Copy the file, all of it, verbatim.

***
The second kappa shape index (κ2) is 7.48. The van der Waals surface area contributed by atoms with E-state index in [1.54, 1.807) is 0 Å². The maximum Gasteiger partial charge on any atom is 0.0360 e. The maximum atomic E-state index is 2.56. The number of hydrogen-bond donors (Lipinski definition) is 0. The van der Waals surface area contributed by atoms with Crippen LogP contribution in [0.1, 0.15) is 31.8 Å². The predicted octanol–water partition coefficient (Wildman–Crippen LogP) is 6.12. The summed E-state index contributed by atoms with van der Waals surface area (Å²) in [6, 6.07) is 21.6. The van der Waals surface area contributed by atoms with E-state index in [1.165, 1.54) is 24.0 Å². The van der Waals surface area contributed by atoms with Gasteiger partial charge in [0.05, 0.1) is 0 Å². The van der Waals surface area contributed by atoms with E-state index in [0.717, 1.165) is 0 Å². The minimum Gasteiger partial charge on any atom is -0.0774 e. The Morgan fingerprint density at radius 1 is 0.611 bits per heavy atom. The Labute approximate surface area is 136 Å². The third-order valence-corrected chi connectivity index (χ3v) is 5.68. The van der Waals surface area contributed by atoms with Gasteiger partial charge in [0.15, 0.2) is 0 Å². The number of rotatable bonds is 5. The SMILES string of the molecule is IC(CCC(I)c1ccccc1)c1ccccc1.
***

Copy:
The second kappa shape index (κ2) is 7.48. The van der Waals surface area contributed by atoms with E-state index in [1.54, 1.807) is 0 Å². The maximum Gasteiger partial charge on any atom is 0.0360 e. The maximum atomic E-state index is 2.56. The number of hydrogen-bond donors (Lipinski definition) is 0. The van der Waals surface area contributed by atoms with Crippen LogP contribution in [0.1, 0.15) is 31.8 Å². The predicted octanol–water partition coefficient (Wildman–Crippen LogP) is 6.12. The summed E-state index contributed by atoms with van der Waals surface area (Å²) in [6, 6.07) is 21.6. The van der Waals surface area contributed by atoms with E-state index in [1.165, 1.54) is 24.0 Å². The van der Waals surface area contributed by atoms with Gasteiger partial charge in [0.05, 0.1) is 0 Å². The van der Waals surface area contributed by atoms with E-state index in [0.717, 1.165) is 0 Å². The minimum Gasteiger partial charge on any atom is -0.0774 e. The Morgan fingerprint density at radius 1 is 0.611 bits per heavy atom. The Labute approximate surface area is 136 Å². The third-order valence-corrected chi connectivity index (χ3v) is 5.68. The van der Waals surface area contributed by atoms with Gasteiger partial charge in [0.15, 0.2) is 0 Å². The number of rotatable bonds is 5. The SMILES string of the molecule is IC(CCC(I)c1ccccc1)c1ccccc1.